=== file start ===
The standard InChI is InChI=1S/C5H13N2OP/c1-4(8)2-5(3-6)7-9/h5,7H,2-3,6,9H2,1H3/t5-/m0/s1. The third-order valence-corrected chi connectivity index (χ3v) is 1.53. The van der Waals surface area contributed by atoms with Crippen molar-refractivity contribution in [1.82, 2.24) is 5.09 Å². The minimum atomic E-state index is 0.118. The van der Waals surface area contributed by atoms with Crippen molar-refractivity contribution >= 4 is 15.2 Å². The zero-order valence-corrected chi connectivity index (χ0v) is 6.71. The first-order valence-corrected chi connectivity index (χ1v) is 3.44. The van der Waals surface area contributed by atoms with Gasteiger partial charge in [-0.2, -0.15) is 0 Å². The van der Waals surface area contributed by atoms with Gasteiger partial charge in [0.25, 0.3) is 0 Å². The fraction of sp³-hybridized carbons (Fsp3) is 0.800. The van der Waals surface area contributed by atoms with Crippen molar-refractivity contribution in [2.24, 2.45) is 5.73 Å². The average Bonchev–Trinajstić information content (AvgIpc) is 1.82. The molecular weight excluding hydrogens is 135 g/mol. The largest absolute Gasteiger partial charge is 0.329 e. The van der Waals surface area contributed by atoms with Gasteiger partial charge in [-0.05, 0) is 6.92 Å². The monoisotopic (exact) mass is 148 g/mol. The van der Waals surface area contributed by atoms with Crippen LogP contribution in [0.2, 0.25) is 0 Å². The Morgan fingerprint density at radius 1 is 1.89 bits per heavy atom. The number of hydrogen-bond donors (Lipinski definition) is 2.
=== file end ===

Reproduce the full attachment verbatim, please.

The standard InChI is InChI=1S/C5H13N2OP/c1-4(8)2-5(3-6)7-9/h5,7H,2-3,6,9H2,1H3/t5-/m0/s1. The third-order valence-corrected chi connectivity index (χ3v) is 1.53. The van der Waals surface area contributed by atoms with Crippen molar-refractivity contribution in [1.82, 2.24) is 5.09 Å². The minimum atomic E-state index is 0.118. The van der Waals surface area contributed by atoms with Crippen molar-refractivity contribution >= 4 is 15.2 Å². The zero-order valence-corrected chi connectivity index (χ0v) is 6.71. The first-order valence-corrected chi connectivity index (χ1v) is 3.44. The van der Waals surface area contributed by atoms with Gasteiger partial charge in [-0.2, -0.15) is 0 Å². The van der Waals surface area contributed by atoms with Gasteiger partial charge in [0.25, 0.3) is 0 Å². The fraction of sp³-hybridized carbons (Fsp3) is 0.800. The van der Waals surface area contributed by atoms with Crippen molar-refractivity contribution in [2.24, 2.45) is 5.73 Å². The average Bonchev–Trinajstić information content (AvgIpc) is 1.82. The molecular weight excluding hydrogens is 135 g/mol. The largest absolute Gasteiger partial charge is 0.329 e. The van der Waals surface area contributed by atoms with Gasteiger partial charge in [-0.05, 0) is 6.92 Å². The monoisotopic (exact) mass is 148 g/mol. The van der Waals surface area contributed by atoms with Crippen LogP contribution in [0.2, 0.25) is 0 Å². The Morgan fingerprint density at radius 1 is 1.89 bits per heavy atom. The number of hydrogen-bond donors (Lipinski definition) is 2.